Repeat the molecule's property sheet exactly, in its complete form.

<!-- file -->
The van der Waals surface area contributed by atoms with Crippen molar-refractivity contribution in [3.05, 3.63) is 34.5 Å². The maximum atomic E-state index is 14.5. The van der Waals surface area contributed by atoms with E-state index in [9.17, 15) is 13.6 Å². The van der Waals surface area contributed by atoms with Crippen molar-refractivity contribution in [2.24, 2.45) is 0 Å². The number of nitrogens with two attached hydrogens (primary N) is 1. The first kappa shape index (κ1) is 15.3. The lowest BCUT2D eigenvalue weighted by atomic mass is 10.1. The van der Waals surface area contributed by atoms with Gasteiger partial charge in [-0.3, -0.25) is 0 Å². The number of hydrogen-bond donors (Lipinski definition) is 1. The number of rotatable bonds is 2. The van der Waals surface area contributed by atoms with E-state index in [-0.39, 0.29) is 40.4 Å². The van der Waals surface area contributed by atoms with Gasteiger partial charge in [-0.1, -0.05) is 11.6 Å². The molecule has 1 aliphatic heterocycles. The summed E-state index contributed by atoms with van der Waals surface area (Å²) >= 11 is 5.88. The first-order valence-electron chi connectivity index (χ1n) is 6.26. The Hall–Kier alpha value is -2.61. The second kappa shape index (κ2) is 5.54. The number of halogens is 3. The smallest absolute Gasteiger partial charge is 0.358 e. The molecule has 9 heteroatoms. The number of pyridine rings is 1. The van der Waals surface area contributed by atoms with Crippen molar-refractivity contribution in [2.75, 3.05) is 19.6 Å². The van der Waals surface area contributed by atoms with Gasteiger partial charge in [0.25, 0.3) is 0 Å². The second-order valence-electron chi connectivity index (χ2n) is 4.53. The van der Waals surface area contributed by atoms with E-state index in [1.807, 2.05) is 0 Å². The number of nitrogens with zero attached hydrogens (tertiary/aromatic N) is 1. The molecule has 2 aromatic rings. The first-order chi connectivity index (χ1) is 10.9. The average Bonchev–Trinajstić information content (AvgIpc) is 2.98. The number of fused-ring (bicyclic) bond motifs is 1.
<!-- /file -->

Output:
The van der Waals surface area contributed by atoms with Crippen molar-refractivity contribution in [3.05, 3.63) is 34.5 Å². The maximum atomic E-state index is 14.5. The van der Waals surface area contributed by atoms with E-state index in [9.17, 15) is 13.6 Å². The van der Waals surface area contributed by atoms with Crippen molar-refractivity contribution in [2.24, 2.45) is 0 Å². The number of nitrogens with two attached hydrogens (primary N) is 1. The first kappa shape index (κ1) is 15.3. The lowest BCUT2D eigenvalue weighted by atomic mass is 10.1. The van der Waals surface area contributed by atoms with Gasteiger partial charge in [-0.3, -0.25) is 0 Å². The number of hydrogen-bond donors (Lipinski definition) is 1. The number of rotatable bonds is 2. The van der Waals surface area contributed by atoms with E-state index in [-0.39, 0.29) is 40.4 Å². The van der Waals surface area contributed by atoms with Gasteiger partial charge in [-0.1, -0.05) is 11.6 Å². The molecule has 1 aliphatic heterocycles. The summed E-state index contributed by atoms with van der Waals surface area (Å²) >= 11 is 5.88. The first-order valence-electron chi connectivity index (χ1n) is 6.26. The Hall–Kier alpha value is -2.61. The second kappa shape index (κ2) is 5.54. The number of halogens is 3. The smallest absolute Gasteiger partial charge is 0.358 e. The molecule has 9 heteroatoms. The number of pyridine rings is 1. The van der Waals surface area contributed by atoms with Crippen molar-refractivity contribution in [2.75, 3.05) is 19.6 Å². The van der Waals surface area contributed by atoms with Gasteiger partial charge in [0.25, 0.3) is 0 Å². The second-order valence-electron chi connectivity index (χ2n) is 4.53. The van der Waals surface area contributed by atoms with E-state index in [1.807, 2.05) is 0 Å². The number of nitrogens with zero attached hydrogens (tertiary/aromatic N) is 1. The molecule has 2 aromatic rings. The first-order chi connectivity index (χ1) is 10.9. The average Bonchev–Trinajstić information content (AvgIpc) is 2.98. The number of fused-ring (bicyclic) bond motifs is 1.